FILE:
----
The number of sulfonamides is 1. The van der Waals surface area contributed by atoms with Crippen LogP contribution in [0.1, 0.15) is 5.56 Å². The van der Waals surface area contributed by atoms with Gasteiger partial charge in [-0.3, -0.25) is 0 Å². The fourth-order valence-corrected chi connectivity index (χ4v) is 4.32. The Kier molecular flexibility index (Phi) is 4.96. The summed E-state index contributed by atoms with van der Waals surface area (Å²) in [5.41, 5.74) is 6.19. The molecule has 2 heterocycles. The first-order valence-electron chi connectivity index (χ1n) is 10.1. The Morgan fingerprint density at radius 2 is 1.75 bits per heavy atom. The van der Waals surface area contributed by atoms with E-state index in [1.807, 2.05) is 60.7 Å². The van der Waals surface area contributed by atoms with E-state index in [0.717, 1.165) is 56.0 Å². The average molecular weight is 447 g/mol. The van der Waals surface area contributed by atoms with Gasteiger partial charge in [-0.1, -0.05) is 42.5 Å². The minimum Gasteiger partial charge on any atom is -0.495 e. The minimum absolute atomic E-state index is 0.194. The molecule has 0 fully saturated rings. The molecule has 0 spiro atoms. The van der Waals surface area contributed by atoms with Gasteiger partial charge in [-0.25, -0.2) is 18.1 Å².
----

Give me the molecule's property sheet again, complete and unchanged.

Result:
The number of sulfonamides is 1. The van der Waals surface area contributed by atoms with Crippen LogP contribution in [0.1, 0.15) is 5.56 Å². The van der Waals surface area contributed by atoms with Gasteiger partial charge in [-0.3, -0.25) is 0 Å². The fourth-order valence-corrected chi connectivity index (χ4v) is 4.32. The Kier molecular flexibility index (Phi) is 4.96. The summed E-state index contributed by atoms with van der Waals surface area (Å²) in [5.41, 5.74) is 6.19. The molecule has 2 heterocycles. The first-order valence-electron chi connectivity index (χ1n) is 10.1. The Morgan fingerprint density at radius 2 is 1.75 bits per heavy atom. The van der Waals surface area contributed by atoms with E-state index in [1.807, 2.05) is 60.7 Å². The van der Waals surface area contributed by atoms with E-state index in [0.717, 1.165) is 56.0 Å². The average molecular weight is 447 g/mol. The van der Waals surface area contributed by atoms with Gasteiger partial charge in [-0.1, -0.05) is 42.5 Å². The minimum Gasteiger partial charge on any atom is -0.495 e. The minimum absolute atomic E-state index is 0.194. The molecule has 0 fully saturated rings. The molecule has 0 spiro atoms. The van der Waals surface area contributed by atoms with Gasteiger partial charge in [-0.25, -0.2) is 18.1 Å².